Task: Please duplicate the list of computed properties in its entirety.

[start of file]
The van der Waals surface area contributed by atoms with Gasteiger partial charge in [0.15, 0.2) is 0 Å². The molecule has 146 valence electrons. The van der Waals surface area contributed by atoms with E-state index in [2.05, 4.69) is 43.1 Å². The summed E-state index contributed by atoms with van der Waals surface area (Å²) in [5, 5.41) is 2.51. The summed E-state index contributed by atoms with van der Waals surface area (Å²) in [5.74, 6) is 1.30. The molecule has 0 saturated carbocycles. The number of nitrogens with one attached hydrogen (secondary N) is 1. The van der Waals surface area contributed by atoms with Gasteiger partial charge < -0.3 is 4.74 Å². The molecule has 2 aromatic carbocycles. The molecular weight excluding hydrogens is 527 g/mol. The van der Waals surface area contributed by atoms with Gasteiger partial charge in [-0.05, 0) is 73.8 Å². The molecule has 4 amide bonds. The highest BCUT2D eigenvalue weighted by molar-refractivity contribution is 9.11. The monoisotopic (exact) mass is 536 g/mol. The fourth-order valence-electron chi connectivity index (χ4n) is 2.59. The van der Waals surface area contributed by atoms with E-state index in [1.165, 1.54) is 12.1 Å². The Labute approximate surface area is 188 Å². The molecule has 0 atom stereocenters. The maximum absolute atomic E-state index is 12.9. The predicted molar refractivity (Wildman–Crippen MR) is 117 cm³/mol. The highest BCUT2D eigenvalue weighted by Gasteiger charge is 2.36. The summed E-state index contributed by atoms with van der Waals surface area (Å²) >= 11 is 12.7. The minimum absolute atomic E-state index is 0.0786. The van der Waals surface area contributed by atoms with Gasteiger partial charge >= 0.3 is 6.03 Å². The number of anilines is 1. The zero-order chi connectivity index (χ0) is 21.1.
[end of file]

The van der Waals surface area contributed by atoms with Gasteiger partial charge in [0.15, 0.2) is 0 Å². The molecule has 146 valence electrons. The van der Waals surface area contributed by atoms with E-state index in [2.05, 4.69) is 43.1 Å². The summed E-state index contributed by atoms with van der Waals surface area (Å²) in [5, 5.41) is 2.51. The summed E-state index contributed by atoms with van der Waals surface area (Å²) in [5.74, 6) is 1.30. The molecule has 0 saturated carbocycles. The number of nitrogens with one attached hydrogen (secondary N) is 1. The van der Waals surface area contributed by atoms with Gasteiger partial charge < -0.3 is 4.74 Å². The molecule has 2 aromatic carbocycles. The molecular weight excluding hydrogens is 527 g/mol. The van der Waals surface area contributed by atoms with Gasteiger partial charge in [-0.05, 0) is 73.8 Å². The molecule has 4 amide bonds. The highest BCUT2D eigenvalue weighted by molar-refractivity contribution is 9.11. The monoisotopic (exact) mass is 536 g/mol. The fourth-order valence-electron chi connectivity index (χ4n) is 2.59. The van der Waals surface area contributed by atoms with E-state index in [1.165, 1.54) is 12.1 Å². The Labute approximate surface area is 188 Å². The molecule has 0 atom stereocenters. The maximum absolute atomic E-state index is 12.9. The predicted molar refractivity (Wildman–Crippen MR) is 117 cm³/mol. The highest BCUT2D eigenvalue weighted by Gasteiger charge is 2.36. The summed E-state index contributed by atoms with van der Waals surface area (Å²) >= 11 is 12.7. The minimum absolute atomic E-state index is 0.0786. The van der Waals surface area contributed by atoms with Gasteiger partial charge >= 0.3 is 6.03 Å². The number of anilines is 1. The zero-order chi connectivity index (χ0) is 21.1.